The most immediate problem, though, is that I don’t think there’s every going to really be an end to this project. I’ve come back in a couple of cases and added folders to a couple of accounts, even though for the most part, I’ve tried to keep the same folder names wherever possibly across all of the accounts. But the other problem actually found an answer today: I’d wondered if it would help speed the process of finding past e-mails. And the answer is yes…to a point. Today, I volunteered myself to coordinate the Easter Breakfast at church. And job one is digging up messages from last year to find out how much food we need to plan to bring. I’ve found some of them. More apparently need to be sorted.
Wish me luck!
See you tomorrow.
Long ago, practically in a previous life, we lived in North Dakota. We lived for a while, in fact, on the eastern edge of the Bakken oil field, and then later, further east off of its eastern edge.
But that first year, we lived in Plaza, ND, a town–if it could indeed be called that–that was no more than about seven blocks wide and maybe five deep (though the Google Maps view seems to charitably assign road indices to what pass for alleys in town). The stated population was 150, though I frequently thought that was being overly charitable.
The town had a gas station, a bank branch (usually just staffed by one lone person), a post office that really was not much larger than a two-car garage, and a “mall,” which simply housed a small grocery store, a small hardware store, and a small cafe.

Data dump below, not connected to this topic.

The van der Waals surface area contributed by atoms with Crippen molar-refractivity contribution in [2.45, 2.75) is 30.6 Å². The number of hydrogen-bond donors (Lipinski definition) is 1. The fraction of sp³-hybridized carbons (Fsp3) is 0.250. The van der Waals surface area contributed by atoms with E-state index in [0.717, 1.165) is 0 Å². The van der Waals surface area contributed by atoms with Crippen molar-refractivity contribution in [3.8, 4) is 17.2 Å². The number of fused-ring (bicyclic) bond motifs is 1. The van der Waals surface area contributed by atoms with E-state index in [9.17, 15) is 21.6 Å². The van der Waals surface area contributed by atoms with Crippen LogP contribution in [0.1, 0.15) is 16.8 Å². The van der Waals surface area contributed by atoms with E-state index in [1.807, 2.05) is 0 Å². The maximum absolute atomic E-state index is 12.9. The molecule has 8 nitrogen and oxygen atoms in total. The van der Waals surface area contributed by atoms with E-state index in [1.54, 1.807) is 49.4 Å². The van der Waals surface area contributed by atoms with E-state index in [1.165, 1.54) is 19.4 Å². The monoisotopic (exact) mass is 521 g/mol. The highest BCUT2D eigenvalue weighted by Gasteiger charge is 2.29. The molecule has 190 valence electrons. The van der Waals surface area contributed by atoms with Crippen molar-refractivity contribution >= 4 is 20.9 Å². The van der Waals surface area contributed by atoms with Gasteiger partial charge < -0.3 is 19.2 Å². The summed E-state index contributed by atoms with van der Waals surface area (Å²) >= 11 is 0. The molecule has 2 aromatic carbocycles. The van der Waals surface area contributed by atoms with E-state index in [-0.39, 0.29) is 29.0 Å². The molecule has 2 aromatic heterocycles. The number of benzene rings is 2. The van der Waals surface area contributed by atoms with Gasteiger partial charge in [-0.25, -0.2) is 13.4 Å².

Then there came us. Two twenty-somethings, setting up shop in our rented five-bedroom house. There were no street addresses, in fact, no marked street names. So we made up our own street address (occasionally not the same one) for the UPS guy to use for deliveries. But truth be told, he knew where we lived and complained once that our doors were locked so he couldn’t stick our delivery in the entry for us.
But more than once, we were asked about the status of baby making, for purposes of keeping their school funded. You see, back then, in the mid- to late-1990s, North Dakota was slowly, quietly dying, bleeding out population. And we swam upstream to move into the state. And it wasn’t just that town, it was others, and other people from across the state who I came into contact with, who said that they really wished the state could grow a bit.